In recent years, UK Immigration Policies have been larger and more diverse than ever. Until recently, EU citizens enjoyed free movement in the country and were exempt from most admission requirements.
But, that changed with Brexit. Read on to learn more about what the UK’s departure from the European Union means for its immigration policies.
Brexit and Immigration: An Overview
The issue of immigration was a key concern of voters during the Brexit referendum campaign, with the Leave side arguing that high levels of net migration from EU countries was harming the economy. Since the vote, the government has enacted a number of new laws that change how the UK deals with migration from the rest of Europe and beyond.
One of these changes ended the free movement of EU citizens in the UK on January 1 and introduced a new points-based system that requires them to have visas before arriving in the country for work or other purposes. In addition, the UK is introducing border checks and controls that could slow trade with the EU.
The new system may also create challenges for integration processes, which are the two-way process by which migrants and native communities adapt to each other. This is because the new system is expected to reduce EU immigration, and it includes selectivity criteria that can make it difficult for some migrant groups to get on the path to settlement.
Changes in Immigration Rules for EU Citizens
Before Brexit, EU citizens could move to the UK for work or study without having to obtain a visa. Now, they must apply through the EU Settlement Scheme (EUSS) in order to secure their residence rights.
The new process may affect the number of people who are granted pre-settled status, but it does not appear to be limiting immigration in any significant way. However, it is still too early to know what effect, if any, the policy will have on overall migration from the EU.
It is possible that the UK will introduce admission requirements for EU nationals after it leaves the EU, such as a minimum salary level or skills test. If so, these changes would likely result in reduced flows of workers from the EU, as well as higher average earnings for those who are admitted.
The change in the rules for EU citizens might also impact the composition of the workforce, with a shift toward lower-wage jobs that are harder to automate. But these effects will be delayed, as employers take time to adjust their hiring practices to the new system and learn how it affects the demand for labour in the short to medium term.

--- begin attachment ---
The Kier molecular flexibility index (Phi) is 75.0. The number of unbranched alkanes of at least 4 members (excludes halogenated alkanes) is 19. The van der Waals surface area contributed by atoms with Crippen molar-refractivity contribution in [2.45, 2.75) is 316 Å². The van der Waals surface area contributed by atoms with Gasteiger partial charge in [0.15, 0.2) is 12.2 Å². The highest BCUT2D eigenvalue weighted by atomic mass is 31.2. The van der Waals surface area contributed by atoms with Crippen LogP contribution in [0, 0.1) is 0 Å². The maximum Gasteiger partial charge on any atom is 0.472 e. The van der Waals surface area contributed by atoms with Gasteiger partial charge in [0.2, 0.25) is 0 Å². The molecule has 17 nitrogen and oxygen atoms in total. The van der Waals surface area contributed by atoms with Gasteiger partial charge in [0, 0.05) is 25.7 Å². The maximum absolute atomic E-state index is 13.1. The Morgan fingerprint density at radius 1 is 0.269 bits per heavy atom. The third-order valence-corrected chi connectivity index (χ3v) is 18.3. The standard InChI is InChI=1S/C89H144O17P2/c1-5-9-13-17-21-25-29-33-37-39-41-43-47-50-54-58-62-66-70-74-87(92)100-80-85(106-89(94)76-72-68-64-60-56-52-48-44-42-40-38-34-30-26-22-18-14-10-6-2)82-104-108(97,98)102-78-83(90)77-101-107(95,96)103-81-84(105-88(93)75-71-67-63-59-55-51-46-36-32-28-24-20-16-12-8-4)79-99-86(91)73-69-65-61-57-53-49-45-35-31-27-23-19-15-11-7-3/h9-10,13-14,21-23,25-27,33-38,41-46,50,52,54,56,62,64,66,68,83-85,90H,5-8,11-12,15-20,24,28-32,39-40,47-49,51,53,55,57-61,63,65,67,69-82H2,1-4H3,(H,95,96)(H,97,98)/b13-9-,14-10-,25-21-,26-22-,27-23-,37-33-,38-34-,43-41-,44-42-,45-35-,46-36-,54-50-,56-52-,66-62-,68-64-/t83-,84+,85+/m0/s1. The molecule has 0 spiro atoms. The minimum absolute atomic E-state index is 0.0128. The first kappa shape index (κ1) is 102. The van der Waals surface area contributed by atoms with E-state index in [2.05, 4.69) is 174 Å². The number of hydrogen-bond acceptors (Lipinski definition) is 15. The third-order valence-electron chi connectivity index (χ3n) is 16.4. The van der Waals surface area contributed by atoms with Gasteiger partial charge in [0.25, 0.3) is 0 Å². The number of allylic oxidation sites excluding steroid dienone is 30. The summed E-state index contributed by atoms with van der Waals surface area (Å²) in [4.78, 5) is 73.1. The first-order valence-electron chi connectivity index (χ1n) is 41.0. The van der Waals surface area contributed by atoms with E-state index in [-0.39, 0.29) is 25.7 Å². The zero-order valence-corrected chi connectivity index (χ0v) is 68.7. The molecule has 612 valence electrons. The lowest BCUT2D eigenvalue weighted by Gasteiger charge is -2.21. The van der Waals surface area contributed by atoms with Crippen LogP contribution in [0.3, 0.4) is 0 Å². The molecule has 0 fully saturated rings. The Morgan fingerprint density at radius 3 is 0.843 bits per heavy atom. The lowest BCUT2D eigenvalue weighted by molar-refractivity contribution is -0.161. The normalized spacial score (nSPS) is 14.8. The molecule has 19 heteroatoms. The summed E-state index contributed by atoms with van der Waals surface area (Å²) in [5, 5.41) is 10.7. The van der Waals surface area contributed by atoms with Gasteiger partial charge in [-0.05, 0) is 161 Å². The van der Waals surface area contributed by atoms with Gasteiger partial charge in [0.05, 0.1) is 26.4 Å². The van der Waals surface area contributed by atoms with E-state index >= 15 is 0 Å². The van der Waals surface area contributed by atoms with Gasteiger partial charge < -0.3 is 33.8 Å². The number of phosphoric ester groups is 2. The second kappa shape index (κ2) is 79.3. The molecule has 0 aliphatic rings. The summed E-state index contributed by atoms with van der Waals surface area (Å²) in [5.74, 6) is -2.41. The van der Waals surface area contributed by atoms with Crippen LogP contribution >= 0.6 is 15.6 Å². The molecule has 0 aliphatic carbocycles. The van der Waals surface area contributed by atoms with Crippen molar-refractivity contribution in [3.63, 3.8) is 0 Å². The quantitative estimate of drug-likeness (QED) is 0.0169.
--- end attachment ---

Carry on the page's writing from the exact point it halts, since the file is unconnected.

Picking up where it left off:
New Points-Based System for Skilled Workers
The removal of free movement for EU citizens is expected to reduce immigration overall, with lower flows of workers in certain sectors, particularly those that depend on low-skilled labour (such as agriculture). It is also likely to mean that employers will have to pay higher wages for new migrant workers.
This is a major departure from previous government policy that sought to control net migration by limiting the number of skilled migrants, who were subject to capped numbers and salary thresholds. The migration Observatory has detailed the implications of this change in a briefing entitled “Locking out key workers?”
The government’s announcement of a points-based system largely focuses on the Tier 2 route for skilled worker visas. The new system largely retains the employer-led sponsorship model that operated in the UK before Brexit but it imposes a points system, which will be used to select applicants. Tier 2 visas will remain available for highly skilled and medium-skilled jobs, but it is expected that many of these jobs will be subject to tighter criteria than previously.
Settled Status for EU Nationals in the UK
Immigration was one of the most significant issues raised during the Brexit campaign and a key reason why many British people voted for Leave. The high levels of EU migration, especially in the previous decade, were a concern.